Editor’s note: This is the latest in an occasional series of stories that Bulletin Today will publish until the opening of the Anderson Student Center in January 2012.
There’s no denying that St. Thomas buildings have a distinct style. To architects, it is known as Collegiate Gothic. To people in the St. Thomas community, it’s an architectural identity that extends back to the early days of the institution.
For St. Thomas, it began in 1931 with Aquinas Hall, and it continues today with the new Anderson Student Center.
According to Victoria Young, associate professor of art history, buildings in this style began appearing in the late 19th and early 20th centuries. For architecture, this was the Gothic revival period – a time when architects had a new world of inspiration to draw from.
“Everything was opening up. You were able to travel overseas and see ruins first hand. You were able to study Gothic cathedrals in all the great nations like England and France and Germany, which were having nationalistic battles about their architectural styles. Quite often Gothic was in the middle of that,” said Young.
Before the revival, many architects were designing buildings in classical styles that paid homage to ancient Greece and Rome.
“There was something about Greek and Roman architecture that people liked because it was regular. It was symmetrical, it had order,” said Young. “Architecture in buildings from the original Gothic period was asymmetrical. It had a lot of decoration to it, a lot of ornament that people might call picturesque. It makes sense for people who are interested in tying into a Christian notion, and so that’s why it made sense here at St. Thomas.”
That Christian notion was first introduced to St. Thomas by the Holy Cross Fathers from Notre Dame. They came to St. Thomas in the 1920s to assist with a number of projects, including a redesign of the campus physical plan. They called on McGinnis and Walsh, an architecture firm in Boston, to illustrate their plans for the new St. Thomas campus.
According to Young, McGinnis and Walsh set the standard for not only sacred space but also universities. They sketched the new St. Thomas campus in the Collegiate Gothic style because it was similar to what was going on at Notre Dame at the time. The style was (and still is) also in place at other college campuses including Duke, Yale, Bryn Mawr and West Point to name a few.
The first Collegiate Gothic building on campus was Aquinas Hall, which opened in 1931 and features some of the typical characteristics of the style – pointed arches, deep window openings, high gables that break the roofline and ornamentation.
The Anderson Student Center continues the Collegiate Gothic tradition, implementing many of these same elements. But as the result of technology, it also features elements made possible in more modern-era construction.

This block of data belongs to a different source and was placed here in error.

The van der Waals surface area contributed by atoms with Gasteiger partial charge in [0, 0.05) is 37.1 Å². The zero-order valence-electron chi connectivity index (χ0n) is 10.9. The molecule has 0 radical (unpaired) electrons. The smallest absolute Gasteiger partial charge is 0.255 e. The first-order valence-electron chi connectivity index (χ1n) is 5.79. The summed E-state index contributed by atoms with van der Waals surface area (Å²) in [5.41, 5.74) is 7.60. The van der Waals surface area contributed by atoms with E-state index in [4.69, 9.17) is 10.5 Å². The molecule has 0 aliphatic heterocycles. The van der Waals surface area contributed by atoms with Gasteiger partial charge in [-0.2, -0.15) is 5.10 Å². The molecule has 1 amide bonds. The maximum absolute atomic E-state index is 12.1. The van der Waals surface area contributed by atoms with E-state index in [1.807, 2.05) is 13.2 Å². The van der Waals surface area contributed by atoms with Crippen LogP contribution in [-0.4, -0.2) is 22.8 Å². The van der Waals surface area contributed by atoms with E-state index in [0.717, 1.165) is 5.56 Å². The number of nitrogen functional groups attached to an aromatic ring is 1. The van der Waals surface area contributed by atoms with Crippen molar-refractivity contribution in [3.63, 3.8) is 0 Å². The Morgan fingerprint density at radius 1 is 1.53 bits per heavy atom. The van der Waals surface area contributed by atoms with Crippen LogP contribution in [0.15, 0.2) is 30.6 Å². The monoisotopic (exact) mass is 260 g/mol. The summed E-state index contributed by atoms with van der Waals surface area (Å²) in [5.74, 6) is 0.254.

The curtain wall of glass that overlooks John P. Monahan Plaza nods to the sensibilities of the Collegiate Gothic style. “The notion of the Gothic was to be tall and also let in a lot of light,” said Young. But the stone buttresses in traditional Gothic buildings would not have supported the heavy atrium glass. The student center has the advantage of being built around a steel frame that allows for such a modern modification.
McGinnis and Walsh was also the first to bring about the idea of a quadrangle on the St. Thomas campus. “A quadrangle is a typical feature of the English universities and some of the east coast universities, as well as monastic architecture,” said Young. “A lot of American colleges eschewed the notion of the quadrangle; but what we’ve gained here by all of these buildings coming together is a unified look that has become our identity.”
The quadrangle, which has been extended by the addition of the Anderson Student Center, came to define the core of St. Thomas.
Further defining the architectural identity is the use of stone. “We’ve done the Collegiate Gothic in the Kasota stone and immediately we have a presence,” said Young. “Everyone knows we’re here on Summit Avenue and in the middle of Minneapolis.” (Read more about Kasota stone in “The signature St. Thomas look.”)
An architectural identity helps define St. Thomas as a special place, according to Young. “The minute we gave up the piecemeal building that was much more practical and utilitarian, and we went to this Collegiate Gothic, that’s when we said, ‘Okay, this is St. Thomas.’”
For an interactive map of the new Anderson Student Center, visit the Opening Doors Campaign.